Answer:
1. How Helmets Came To Be Used in Cricket

Nari Contractor was the Captain and an opening batsman for India in the 1960s. The Indian cricket team went on a tour to the West Indies in 1962. In a match against Barbados in Bridgetown, Nari Contractor got seriously injured and collapsed. In those days helmets were not worn. Contractor was hit on the head by a bouncer from Charlie Griffith. Contractor’s skull had fractured. The entire team was deeply concerned. The West Indies players were worried. Contractor was rushed to hospital. He was accompanied by Frank Worrell, the Captain of the West Indies Team. Blood was donated by the West Indies players. Thanks to the timely help, Contractor was saved. Nowadays helmets are routinely used against bowlers.

2.Oil from Seeds

Vegetable oils are made from seeds and fruits of many plants growing all over the world, from tiny sesame seeds to big, juicy coconuts. Oil is produced from cotton seeds, groundnuts, soya beans and sunflower seeds. Olive oil is used for cooking, salad dressing etc. Olives are shaken from the trees and gathered up, usually by hand. The olives are ground to a thick paste which is spread onto special mats. Then the mats are layered up on the pressing machine which will gently squeeze them to produce olive oil.

Question: Here is a topic for you to

1. think about;

2. give your opinion on.

Find out what other people think about it. Ask your friends / seniors / parents to give you their opinion.

“Career Building Is the Only Goal of Education.”

or

“Getting a Good Job Is More Important than Being a Good Human Being.”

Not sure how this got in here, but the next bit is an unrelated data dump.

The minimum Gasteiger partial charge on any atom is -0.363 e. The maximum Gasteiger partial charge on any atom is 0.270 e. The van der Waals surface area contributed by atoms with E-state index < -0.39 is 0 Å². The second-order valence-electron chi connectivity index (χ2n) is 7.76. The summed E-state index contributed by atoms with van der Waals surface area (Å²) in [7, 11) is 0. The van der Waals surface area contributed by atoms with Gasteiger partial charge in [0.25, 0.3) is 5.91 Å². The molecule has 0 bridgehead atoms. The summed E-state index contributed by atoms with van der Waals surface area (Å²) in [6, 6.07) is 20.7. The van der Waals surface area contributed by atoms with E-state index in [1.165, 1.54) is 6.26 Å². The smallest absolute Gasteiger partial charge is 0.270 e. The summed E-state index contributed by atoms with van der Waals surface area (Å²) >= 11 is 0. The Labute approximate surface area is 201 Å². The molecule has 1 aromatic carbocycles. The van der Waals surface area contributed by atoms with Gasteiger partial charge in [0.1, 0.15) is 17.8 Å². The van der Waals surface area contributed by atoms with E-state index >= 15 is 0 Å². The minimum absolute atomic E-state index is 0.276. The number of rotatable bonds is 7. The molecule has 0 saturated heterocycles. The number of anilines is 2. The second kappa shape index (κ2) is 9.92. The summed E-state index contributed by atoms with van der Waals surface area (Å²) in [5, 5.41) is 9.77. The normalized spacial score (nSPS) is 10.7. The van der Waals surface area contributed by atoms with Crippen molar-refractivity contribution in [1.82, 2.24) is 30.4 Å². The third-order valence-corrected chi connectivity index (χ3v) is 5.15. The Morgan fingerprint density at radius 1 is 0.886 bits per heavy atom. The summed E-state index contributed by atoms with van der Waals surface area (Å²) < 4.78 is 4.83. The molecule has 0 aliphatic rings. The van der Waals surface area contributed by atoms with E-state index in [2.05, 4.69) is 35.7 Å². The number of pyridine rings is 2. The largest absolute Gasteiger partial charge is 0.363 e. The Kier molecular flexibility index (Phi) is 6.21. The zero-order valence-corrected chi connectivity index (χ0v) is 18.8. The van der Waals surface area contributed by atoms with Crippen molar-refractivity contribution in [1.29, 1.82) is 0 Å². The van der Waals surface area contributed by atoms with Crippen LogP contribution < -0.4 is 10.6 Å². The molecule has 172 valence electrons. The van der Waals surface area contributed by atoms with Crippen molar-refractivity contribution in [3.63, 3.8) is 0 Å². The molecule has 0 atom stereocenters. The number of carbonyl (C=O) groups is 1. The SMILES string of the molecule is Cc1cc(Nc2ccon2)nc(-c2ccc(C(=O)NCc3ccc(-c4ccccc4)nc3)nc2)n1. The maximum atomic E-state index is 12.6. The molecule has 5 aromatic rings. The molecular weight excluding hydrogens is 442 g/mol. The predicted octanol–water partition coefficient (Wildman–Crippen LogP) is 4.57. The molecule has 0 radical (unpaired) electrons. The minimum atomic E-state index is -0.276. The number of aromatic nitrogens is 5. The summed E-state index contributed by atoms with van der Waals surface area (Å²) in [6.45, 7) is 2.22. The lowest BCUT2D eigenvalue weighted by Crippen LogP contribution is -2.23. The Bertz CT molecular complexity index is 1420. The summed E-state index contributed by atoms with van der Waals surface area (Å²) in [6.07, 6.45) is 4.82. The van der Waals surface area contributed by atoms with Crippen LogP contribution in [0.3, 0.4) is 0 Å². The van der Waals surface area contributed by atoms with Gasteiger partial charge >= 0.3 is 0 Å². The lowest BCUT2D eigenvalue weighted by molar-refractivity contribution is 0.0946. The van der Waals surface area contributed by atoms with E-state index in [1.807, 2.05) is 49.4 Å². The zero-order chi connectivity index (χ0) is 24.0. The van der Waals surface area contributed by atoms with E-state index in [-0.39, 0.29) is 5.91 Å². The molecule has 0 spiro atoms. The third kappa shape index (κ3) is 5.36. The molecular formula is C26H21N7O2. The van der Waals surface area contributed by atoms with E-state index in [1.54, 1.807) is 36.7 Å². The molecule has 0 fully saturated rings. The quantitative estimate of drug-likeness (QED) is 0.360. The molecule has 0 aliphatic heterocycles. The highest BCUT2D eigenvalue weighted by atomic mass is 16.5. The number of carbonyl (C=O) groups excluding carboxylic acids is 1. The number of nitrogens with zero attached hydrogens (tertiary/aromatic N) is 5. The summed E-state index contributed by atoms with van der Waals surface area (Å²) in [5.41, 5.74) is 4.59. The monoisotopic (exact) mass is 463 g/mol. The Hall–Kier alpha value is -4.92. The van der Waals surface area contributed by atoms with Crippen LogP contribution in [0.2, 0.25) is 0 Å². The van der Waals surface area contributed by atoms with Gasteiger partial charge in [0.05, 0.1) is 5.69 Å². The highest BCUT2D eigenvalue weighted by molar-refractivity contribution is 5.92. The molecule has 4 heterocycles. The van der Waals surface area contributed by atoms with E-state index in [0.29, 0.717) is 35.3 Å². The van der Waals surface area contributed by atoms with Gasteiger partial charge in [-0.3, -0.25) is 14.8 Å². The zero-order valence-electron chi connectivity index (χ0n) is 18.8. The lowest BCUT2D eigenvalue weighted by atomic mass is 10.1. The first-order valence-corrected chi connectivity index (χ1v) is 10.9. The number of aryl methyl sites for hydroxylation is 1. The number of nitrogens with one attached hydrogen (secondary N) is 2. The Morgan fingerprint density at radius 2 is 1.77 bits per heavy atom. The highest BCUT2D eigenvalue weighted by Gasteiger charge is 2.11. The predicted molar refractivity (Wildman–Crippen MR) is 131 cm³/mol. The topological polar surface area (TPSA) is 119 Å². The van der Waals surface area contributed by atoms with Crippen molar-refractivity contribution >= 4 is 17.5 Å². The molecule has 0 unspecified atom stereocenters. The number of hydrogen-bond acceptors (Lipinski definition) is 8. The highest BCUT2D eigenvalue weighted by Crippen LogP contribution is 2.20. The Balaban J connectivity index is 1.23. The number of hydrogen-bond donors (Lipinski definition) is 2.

You can use the following phrases

(i) while giving your opinion:

  • I think that…
  • In my opinion…
  • It seems to me that…
  • I am of the view that…
  • As far as I know…
  • If you ask me…

(ii) saying what other people think:

  • According to some…
  • Quite a few think…
  • Some others favour…
  • Thirty per cent of the people disagree…
  • Fifty per cent of them strongly feel…

(iii) asking for others’ opinions:

  • What do you think about…
  • What do you think of…
  • What is your opinion about…
  • Do you agree…
  • Does this make you believe…

Answer: “Career Building Is the Only Goal of Education.”

  • career building is not the only goal of education
  • education has varied functions
  • makes a person civil, disciplined, confident, knowledgeable and self reliant
  • gives a definition to life
  • develops insight to make correct decisions
  • career is also build in the process

Or

“Getting a Good Job Is More Important than Being a Good Human Being.”

  • being good human being is more important
  • virtue first step to success
  • moral excellence essential for job
  • honesty, sympathy, goodwill, helpfulness, generosity, etc. make up the personality
  • good personality is very important for getting good job

Question: Think and write a short account of what life in Rameswaram in the 1940s must have been like. (Were people rich or poor? Hard working or lazy? Hopeful of change, or resistant to it?).

Answer: In the year 1940s, the life in Rameswaram might have been very simple. From the account of Abdul Kalam, we gather that the people were not very wealthy. Though religious based segregation existed, people lived in harmony with one another. Yet there were people who did not like different social groups to intermingle. The religions were demarcated by the clothes they wore or the area where they lived. Orthodox Hindu Brahmin families were more rigid. Still, those who displayed their conservativeness and religious stringency were strongly opposed by the others.